Like the title says. In many crime type tv. shows such as Lie To Me, Bones, etc the guilty are often put into a corner with words and are forced to tell the truth. I’m wondering how this is actually done. Is there a specific formula that an investigator would follow to get the truth out of someone? Is it based on being able to determine the individual’s personality early on and using psychology to get them to tell the truth… somehow? And, how would you do this? Anyone have real life experience or knowledge? I’m really curious. Thanks.
Is he a guy? Show him your boobs.
The Reid technique is often brought up in this context. More info here
Amazon has tons of books on interviewing and interrogation. For a real life case study of this sort of thing, I can’t recommend enough How to Break a Terrorist. It’s about the guys who killed Abu Musab al-Zarqawi, the head of Al Qaeda in Iraq, through nothing more than just talking to people.
This book is one of the official police ‘bibles’ on the subject. Although it’s a little expensive, if you’re seriously interested in the subject then I can heartily recommend it.
It’s very hard to condense such a vast subject into a short reply, but basically there are alpha and omega strategies.
Alpha strategies involve getting the subject to see telling the truth as a desirable course of action. One part of this is providing emotionally compelling reasons that the subject might relate to: because it will make problems go away, because they never intended all this mess to happen, because the truth is going to come out eventually and they may as well cut to the chase, because otherwise they are hurting other people, because their conscience will annoy them… and so on. Another part is providing a tangible reward: it will ‘get it over with’, it will mean a lesser punishment or a less harsh outcome, it will avoid ongoing problems, it gives the subject a chance to show that he’s basically a decent sort of person or someone fundamentally honest who just made a mistake.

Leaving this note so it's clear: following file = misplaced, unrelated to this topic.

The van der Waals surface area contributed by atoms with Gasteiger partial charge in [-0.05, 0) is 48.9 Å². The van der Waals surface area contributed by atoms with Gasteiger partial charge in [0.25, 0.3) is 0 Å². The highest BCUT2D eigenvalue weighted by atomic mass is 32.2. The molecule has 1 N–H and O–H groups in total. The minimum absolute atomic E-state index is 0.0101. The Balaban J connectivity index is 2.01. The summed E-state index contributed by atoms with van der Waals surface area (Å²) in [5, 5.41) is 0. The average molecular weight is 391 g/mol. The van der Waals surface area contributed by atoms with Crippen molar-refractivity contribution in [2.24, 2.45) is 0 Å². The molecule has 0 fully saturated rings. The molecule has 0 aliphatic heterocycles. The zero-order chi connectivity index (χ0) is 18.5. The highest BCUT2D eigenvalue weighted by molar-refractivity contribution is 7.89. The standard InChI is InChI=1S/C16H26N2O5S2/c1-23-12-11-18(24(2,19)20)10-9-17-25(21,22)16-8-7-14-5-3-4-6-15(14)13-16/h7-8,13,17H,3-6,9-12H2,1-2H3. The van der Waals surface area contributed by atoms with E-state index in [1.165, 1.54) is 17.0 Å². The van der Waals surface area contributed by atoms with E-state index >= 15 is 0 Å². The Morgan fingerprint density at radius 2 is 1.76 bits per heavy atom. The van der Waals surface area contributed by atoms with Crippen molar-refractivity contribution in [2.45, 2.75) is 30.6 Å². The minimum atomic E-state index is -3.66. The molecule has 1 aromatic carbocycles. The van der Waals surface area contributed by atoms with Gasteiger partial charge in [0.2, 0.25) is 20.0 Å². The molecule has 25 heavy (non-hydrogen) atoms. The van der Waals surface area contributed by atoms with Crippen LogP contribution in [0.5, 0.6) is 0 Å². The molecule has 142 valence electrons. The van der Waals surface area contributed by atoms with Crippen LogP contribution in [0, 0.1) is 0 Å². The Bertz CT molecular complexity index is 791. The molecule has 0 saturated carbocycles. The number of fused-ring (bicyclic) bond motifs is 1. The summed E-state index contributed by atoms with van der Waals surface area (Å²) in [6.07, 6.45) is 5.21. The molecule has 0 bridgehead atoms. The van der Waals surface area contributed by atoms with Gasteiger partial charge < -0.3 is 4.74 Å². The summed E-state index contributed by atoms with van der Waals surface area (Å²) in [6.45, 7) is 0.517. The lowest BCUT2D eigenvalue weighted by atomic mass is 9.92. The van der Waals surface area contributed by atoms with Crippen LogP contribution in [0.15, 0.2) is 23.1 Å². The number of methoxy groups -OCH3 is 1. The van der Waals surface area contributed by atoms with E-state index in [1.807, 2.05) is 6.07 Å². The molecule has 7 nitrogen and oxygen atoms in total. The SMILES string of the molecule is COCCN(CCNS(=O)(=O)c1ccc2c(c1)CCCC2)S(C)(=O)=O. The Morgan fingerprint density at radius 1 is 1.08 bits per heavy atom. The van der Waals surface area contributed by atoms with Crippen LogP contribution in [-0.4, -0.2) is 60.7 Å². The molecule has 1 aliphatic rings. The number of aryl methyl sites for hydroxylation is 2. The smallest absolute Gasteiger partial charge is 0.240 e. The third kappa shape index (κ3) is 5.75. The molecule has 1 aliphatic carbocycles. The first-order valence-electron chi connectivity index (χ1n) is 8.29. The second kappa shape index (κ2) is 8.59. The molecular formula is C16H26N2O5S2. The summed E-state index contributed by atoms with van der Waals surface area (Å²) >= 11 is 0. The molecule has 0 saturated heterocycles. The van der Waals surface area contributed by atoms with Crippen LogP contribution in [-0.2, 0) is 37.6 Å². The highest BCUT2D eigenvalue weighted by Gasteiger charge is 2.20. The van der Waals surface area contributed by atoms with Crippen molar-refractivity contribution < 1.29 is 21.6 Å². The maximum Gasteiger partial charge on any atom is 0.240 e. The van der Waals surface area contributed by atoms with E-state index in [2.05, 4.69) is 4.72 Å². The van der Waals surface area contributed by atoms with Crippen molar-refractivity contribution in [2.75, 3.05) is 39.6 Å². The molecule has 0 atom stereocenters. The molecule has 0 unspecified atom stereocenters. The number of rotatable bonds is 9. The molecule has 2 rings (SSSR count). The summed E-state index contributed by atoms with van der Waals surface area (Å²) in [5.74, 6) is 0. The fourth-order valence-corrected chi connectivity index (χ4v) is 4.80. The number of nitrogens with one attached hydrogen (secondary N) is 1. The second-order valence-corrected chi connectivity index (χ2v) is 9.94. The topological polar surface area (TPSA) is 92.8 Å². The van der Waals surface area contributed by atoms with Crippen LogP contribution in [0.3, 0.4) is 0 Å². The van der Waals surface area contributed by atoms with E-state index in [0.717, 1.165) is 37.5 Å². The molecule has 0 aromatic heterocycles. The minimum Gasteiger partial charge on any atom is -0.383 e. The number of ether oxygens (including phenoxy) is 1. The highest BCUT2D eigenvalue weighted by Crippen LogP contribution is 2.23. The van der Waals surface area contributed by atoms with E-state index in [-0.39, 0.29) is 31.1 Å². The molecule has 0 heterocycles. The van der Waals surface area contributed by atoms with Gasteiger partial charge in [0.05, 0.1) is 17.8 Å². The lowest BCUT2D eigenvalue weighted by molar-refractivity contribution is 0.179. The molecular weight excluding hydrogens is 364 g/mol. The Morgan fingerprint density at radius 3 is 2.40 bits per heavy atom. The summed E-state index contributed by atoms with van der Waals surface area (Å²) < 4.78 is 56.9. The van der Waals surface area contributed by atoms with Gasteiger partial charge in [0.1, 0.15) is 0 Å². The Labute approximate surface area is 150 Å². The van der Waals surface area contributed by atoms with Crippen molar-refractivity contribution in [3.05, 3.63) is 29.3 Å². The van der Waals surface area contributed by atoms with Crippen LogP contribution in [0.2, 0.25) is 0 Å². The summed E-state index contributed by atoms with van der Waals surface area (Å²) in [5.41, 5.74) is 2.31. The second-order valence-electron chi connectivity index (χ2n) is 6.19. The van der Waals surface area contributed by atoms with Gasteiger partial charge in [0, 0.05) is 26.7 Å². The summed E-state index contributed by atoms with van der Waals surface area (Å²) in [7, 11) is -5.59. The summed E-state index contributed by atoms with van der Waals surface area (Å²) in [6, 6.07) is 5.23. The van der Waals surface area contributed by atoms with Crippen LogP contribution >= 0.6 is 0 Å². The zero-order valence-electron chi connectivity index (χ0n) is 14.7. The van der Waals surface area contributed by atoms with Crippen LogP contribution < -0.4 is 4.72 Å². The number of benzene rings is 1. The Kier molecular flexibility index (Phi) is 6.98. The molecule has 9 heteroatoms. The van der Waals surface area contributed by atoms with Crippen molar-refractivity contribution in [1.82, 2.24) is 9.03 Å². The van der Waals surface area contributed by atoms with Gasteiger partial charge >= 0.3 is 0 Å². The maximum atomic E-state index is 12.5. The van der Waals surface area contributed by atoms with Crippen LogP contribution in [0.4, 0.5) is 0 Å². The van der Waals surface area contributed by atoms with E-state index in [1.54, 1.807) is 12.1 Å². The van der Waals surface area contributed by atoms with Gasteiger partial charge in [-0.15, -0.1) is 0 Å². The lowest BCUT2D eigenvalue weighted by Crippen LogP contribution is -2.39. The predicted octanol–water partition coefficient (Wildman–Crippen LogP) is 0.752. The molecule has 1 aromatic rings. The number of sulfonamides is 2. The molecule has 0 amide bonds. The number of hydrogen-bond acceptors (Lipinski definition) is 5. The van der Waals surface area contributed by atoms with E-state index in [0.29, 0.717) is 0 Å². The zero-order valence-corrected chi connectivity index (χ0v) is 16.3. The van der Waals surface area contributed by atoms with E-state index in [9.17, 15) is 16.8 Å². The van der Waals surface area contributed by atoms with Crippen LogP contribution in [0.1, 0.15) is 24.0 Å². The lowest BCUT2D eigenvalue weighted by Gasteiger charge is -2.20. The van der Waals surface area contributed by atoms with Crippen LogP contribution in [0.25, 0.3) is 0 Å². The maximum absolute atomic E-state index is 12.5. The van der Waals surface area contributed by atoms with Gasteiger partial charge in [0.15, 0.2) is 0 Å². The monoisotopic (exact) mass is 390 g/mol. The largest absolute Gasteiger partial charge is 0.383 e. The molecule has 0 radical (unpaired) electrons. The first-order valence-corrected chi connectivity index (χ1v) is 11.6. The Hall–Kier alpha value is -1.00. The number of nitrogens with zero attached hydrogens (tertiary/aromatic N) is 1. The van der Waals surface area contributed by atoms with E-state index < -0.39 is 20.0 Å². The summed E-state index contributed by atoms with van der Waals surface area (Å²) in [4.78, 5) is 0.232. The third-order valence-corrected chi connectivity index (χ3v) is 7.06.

Omega strategies approach the same thing from the other point of view - getting the subject to see lying as undesirable, something to avoid. Much of the same reasoning can be presented, just with a different emphasis: lying will only cause more and more problems/complications the longer it goes on, and will only mean a harsher punishment for the subject in the long run.
On TV the people who confess are always guilty. They generally cave in about 30 seconds, because everything has to be wrapped up in time for the closing credits. That doesn’t happen too much in the real world, where people confronted with evidence are more likely to sound like Shaggy in “It Wasn’t Me.”
It’s also dangerous to equate a criminal confession with truth in all cases. Sadly, police and prosecutors are sometimes more interested in getting a conviction than in learning the truth. “In about 25% of DNA exoneration cases, innocent defendants made incriminating statements, delivered outright confessions or pled guilty. These cases show that confessions are not always prompted by internal knowledge or actual guilt, but are sometimes motivated by external influences.” http://www.innocenceproject.org/understand/False-Confessions.php
DNA exonerations are rare–law enforcement authorities resist conducting DNA testing when a suspect is already in prison-- so presumably there are quite a few people behind bars due in part to false confessions.
My daughter had an incident at her school, where a boy reached around from behind her and grabbed her breast.
I thought what the dean did was very clever. As Ivygirl was relating the incident, the dean said, “No one saw that happen.” Ivygirl stuck to her guns.
Then they brought the boy in, after his denial, and the dean said, “Someone saw you do it.” He spilled the beans and was disciplined.
i recently tricked the truth out of two friends using the classic prisoner’s dilemma. I told each that the other had already told me and they caved. Well, that is to say that I implied I already knew the truth, which I did.